It’s been thirty six years today since the Joy Division frontman, Ian Curtis,  took his own life. He left behind an opus of work that is unprecedented in the music world and whose influence continues to be felt. I want to focus though, on the band’s second, and final, album, Closer.

First, a bit of background. Before the band recorded this album, Curtis was diagnosed with epilepsy. He would often fit on stage and feel as though he’d let fans down who had come to see his group perform. His mental state worsened and he descended into a depression, which he depicts admirably and with a hard stare in the album. Shortly before the album was released Curtis took his own life.

Admittedly, it’s an album I can’t really listen to anymore. When I first heard it when I had my first depressive episode it cut too close to the bone and still does to this day. This isn’t to say, however, that I can’t appreciate it.

Curtis and the band depict the most accurate depiction of a disordered mood I have ever heard, and probably will ever hear, in music. The pulsating and deadening music collide with the fatalistic lyrics to create something of magnificent power and undeniable horror and clarity.

When Peter Hook played some memorial shows in Curtis’ hometown of Macclesfield, where he played the entire second album through, he stated that it was a testament to Curtis’ lyrical ability that audiences would remember the songs that often lacked choruses. And indeed, you would be a fool to doubt Curtis’ sheer lyrical ability alone, let alone his delivery of those lines.

“This the way, step inside” – and so Curtis ushers you in to a hellscape of complete and utter darkness. The music pulsates and oozes throughout the album, with the rare instrument of the bass often being high in the mix. Electronic elements are used and sound timeless, not something you can often say about synthesisers and other electronic instruments of the 80’s.

The album is filled with excellent metaphors that convey depression with a razor’s edge. Curtis sings on the opening track, “Atrocity Exhibition”, “In arenas he kills for a prize/Wins a minute to add to his life/But the sickness is drowned by cries for more/Pray to God, make it quick, watch him fall.” And the album is filled with moments like these, where a mental state is conveyed with such horrifying clarity that it’s nearly unbelievable. Curtis continues to sing “For entertainment they watch his body twist/Behind his eyes he says, ‘I still exist.’”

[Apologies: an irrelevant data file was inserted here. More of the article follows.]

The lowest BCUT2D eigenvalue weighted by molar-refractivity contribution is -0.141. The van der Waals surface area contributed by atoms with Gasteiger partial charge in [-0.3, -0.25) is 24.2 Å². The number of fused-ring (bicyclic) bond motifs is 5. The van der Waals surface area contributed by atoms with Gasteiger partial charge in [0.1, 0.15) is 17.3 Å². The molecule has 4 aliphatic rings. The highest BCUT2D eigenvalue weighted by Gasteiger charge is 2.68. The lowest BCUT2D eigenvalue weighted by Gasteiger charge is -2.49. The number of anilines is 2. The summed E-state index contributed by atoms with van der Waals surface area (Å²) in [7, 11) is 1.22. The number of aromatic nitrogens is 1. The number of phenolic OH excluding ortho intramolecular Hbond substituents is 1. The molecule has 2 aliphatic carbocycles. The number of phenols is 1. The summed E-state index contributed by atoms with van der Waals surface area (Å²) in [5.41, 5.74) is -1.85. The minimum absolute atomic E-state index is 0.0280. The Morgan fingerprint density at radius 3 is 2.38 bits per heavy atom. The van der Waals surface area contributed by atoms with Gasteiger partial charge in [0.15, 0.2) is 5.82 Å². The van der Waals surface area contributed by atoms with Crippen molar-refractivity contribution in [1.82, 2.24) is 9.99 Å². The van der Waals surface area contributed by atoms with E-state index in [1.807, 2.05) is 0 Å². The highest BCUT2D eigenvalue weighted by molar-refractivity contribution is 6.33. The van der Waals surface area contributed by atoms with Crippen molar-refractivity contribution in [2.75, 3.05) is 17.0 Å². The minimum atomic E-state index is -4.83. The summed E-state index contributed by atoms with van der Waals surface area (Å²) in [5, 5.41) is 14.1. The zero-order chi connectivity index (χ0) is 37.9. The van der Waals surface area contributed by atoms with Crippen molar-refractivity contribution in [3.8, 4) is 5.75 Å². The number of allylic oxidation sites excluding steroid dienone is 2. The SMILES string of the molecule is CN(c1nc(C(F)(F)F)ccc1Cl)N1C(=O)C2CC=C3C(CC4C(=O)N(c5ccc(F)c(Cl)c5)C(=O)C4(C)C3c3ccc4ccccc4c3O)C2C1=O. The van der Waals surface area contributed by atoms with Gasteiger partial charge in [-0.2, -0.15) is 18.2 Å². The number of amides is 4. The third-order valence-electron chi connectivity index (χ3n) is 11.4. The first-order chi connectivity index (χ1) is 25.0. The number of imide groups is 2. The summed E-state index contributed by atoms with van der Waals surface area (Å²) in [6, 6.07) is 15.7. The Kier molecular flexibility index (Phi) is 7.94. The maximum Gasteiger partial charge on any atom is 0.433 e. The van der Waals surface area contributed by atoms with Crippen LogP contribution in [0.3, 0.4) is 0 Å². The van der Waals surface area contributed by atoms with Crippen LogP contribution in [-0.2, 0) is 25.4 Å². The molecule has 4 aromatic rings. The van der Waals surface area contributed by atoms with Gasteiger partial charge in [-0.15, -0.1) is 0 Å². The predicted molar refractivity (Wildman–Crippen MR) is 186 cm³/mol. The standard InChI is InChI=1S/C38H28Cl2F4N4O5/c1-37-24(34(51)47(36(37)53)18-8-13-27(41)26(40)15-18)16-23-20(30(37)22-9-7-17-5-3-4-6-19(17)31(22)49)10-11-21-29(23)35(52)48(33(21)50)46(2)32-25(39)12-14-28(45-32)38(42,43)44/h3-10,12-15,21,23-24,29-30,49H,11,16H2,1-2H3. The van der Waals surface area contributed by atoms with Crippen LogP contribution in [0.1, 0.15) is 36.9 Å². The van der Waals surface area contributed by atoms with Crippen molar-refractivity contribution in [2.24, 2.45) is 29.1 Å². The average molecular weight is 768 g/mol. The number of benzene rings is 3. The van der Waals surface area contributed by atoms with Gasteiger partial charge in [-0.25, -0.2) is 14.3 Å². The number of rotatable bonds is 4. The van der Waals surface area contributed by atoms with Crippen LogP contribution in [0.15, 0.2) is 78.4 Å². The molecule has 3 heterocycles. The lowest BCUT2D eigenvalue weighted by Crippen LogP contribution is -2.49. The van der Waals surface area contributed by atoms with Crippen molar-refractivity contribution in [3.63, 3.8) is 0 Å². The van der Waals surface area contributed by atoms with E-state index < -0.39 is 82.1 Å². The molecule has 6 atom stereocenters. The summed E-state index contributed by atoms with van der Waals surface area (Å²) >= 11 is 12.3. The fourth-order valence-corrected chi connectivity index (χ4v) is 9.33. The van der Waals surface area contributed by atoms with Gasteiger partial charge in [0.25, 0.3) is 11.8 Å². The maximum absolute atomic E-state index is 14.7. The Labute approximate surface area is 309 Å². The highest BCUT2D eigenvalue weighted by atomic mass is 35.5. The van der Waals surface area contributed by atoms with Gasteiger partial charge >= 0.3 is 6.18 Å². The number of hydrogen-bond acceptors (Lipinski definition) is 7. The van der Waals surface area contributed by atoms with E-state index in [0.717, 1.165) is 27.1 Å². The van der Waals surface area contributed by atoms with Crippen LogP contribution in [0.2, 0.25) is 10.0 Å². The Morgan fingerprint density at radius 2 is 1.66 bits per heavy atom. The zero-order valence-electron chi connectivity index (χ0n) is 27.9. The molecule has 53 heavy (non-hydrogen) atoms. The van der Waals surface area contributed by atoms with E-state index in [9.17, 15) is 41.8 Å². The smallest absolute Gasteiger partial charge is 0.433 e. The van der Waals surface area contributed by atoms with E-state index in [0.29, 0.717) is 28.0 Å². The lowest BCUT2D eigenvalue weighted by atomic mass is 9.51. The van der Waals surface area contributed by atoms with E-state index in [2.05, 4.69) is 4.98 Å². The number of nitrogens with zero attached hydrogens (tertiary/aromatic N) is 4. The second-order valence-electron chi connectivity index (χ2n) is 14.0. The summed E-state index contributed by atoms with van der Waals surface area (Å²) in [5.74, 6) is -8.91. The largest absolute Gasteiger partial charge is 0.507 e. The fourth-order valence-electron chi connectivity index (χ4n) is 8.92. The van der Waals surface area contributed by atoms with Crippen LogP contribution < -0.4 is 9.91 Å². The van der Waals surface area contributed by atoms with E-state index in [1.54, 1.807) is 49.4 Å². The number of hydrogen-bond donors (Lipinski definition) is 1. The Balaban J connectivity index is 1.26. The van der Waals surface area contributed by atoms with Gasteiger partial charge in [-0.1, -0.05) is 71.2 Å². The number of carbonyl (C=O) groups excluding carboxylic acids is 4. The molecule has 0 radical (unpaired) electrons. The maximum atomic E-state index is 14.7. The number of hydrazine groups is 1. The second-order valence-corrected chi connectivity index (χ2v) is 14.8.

On the track “Passover” Curtis sings “Can I go on with this train of events? Disturbing and purging my mind/Back out of my duties, when all’s said and done/I know that I’ll lose every time.” The overall mood of the album is one of fatalism and utter disappointment. You can hear the pain and sheer rejection in Curtis’s voice when he coolly sings on the track “Twenty Four Hours”, “Just for one moment I felt as though I’d found my way, destiny unfolded and I watched it slip away.”

The album ends with ‘Decades’ which sounds like a circus turned into a nightmare. Curtis sings that he “knocked on the door of Hell’s darker chamber”. And this is where the album delves, with horrifying and utterly cutting clarity.  Evidently, Curtis the man could dwell there no more.

Suicides are often idolized and romanticised in the music world, but if Curtis’ words and music stand for anything it is the sheer undeniable horror of mental illness, and the human cost of that illness. It’s something to keep in mind during this Mental Health Awareness Week.


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